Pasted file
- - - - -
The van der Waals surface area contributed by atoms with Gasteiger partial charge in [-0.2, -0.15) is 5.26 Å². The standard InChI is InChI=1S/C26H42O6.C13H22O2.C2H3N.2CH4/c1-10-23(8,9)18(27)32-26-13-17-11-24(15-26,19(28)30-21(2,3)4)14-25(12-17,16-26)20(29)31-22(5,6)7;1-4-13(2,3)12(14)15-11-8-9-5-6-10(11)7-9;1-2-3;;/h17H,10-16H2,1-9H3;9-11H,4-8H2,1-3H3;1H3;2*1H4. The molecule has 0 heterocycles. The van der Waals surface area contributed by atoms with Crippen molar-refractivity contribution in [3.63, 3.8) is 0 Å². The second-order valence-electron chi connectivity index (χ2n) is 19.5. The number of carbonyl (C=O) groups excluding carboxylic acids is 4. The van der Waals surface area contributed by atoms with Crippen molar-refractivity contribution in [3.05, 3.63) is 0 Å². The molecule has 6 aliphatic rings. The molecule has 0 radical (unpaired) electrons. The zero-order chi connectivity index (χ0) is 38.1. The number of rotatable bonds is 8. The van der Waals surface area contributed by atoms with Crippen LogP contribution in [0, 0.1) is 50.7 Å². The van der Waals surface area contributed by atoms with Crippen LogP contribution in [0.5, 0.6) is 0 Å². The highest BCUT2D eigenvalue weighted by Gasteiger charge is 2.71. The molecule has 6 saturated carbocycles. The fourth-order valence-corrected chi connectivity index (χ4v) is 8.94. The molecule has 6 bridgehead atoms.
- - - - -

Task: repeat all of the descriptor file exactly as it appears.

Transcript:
The van der Waals surface area contributed by atoms with Gasteiger partial charge in [-0.2, -0.15) is 5.26 Å². The standard InChI is InChI=1S/C26H42O6.C13H22O2.C2H3N.2CH4/c1-10-23(8,9)18(27)32-26-13-17-11-24(15-26,19(28)30-21(2,3)4)14-25(12-17,16-26)20(29)31-22(5,6)7;1-4-13(2,3)12(14)15-11-8-9-5-6-10(11)7-9;1-2-3;;/h17H,10-16H2,1-9H3;9-11H,4-8H2,1-3H3;1H3;2*1H4. The molecule has 0 heterocycles. The van der Waals surface area contributed by atoms with Crippen molar-refractivity contribution in [3.63, 3.8) is 0 Å². The second-order valence-electron chi connectivity index (χ2n) is 19.5. The number of carbonyl (C=O) groups excluding carboxylic acids is 4. The van der Waals surface area contributed by atoms with Crippen molar-refractivity contribution in [3.05, 3.63) is 0 Å². The molecule has 6 aliphatic rings. The molecule has 0 radical (unpaired) electrons. The zero-order chi connectivity index (χ0) is 38.1. The number of rotatable bonds is 8. The van der Waals surface area contributed by atoms with Crippen LogP contribution in [0, 0.1) is 50.7 Å². The van der Waals surface area contributed by atoms with Crippen LogP contribution in [0.5, 0.6) is 0 Å². The highest BCUT2D eigenvalue weighted by Gasteiger charge is 2.71. The molecule has 6 saturated carbocycles. The fourth-order valence-corrected chi connectivity index (χ4v) is 8.94. The molecule has 6 bridgehead atoms.